The Culture Ministry confirmed Thursday that it has censored a song in the popular new film “Abdu Mouta” after Islamist groups filed lawsuits against its producer, claiming the song insulted Islam.
Censorship Director Abdel Sattar Fathy will watch the film to make sure the offending part of the song is cut out artistically, and write a report of it, said the ministry.
Saeed Tawfiq, secretary general of the Supreme Council of Culture, said film producer Ahmed al-Sobky had requested the censorship.
“Abdu Mouta,” which is playing in theaters nationwide, recorded the highest one-day revenue in the history of Egyptian cinema, making LE2.5 million on the first day of Eid al-Adha last Friday.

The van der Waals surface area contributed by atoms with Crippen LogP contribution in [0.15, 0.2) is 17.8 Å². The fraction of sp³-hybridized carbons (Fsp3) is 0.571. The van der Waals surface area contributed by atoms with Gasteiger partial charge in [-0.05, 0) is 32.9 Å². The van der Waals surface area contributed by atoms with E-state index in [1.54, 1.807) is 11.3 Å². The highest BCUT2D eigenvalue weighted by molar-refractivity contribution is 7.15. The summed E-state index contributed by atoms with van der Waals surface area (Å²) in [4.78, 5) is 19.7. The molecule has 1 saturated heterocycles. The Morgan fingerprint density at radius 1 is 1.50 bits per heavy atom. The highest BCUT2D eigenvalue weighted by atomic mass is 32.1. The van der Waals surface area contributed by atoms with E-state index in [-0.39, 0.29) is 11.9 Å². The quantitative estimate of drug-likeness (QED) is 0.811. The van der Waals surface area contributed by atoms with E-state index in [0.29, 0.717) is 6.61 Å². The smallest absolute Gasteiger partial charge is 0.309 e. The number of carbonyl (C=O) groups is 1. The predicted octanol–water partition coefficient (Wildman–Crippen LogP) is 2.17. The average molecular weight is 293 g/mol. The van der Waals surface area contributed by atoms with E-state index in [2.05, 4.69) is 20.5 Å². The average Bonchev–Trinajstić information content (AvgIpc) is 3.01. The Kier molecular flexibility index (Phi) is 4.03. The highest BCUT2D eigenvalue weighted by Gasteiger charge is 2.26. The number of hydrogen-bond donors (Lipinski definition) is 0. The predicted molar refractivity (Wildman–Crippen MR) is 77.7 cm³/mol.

However, the film has sparked an uproar among the Sufi and Shia communities, as it contains a scene in which a belly dancer dances to a song mentioning the names of Prophet Mohamed’s daughter, Fatima, and his grandsons, Hassan and Hussein. All three figures are revered in the Sufi and Shia sects of Islam.
Bahaa Anwar Mohamed, a leader in the Ghad al-Thawra Party and a prominent Shia, said he would file a lawsuit demanding the movie be removed from cinemas completely.
Since the outbreak of the 25 January uprising, Islamist groups have led a broad campaign against what they deem the mockery of religious symbols in art. Liberal and leftist groups, however, insist that art is protected by the principle of freedom of expression.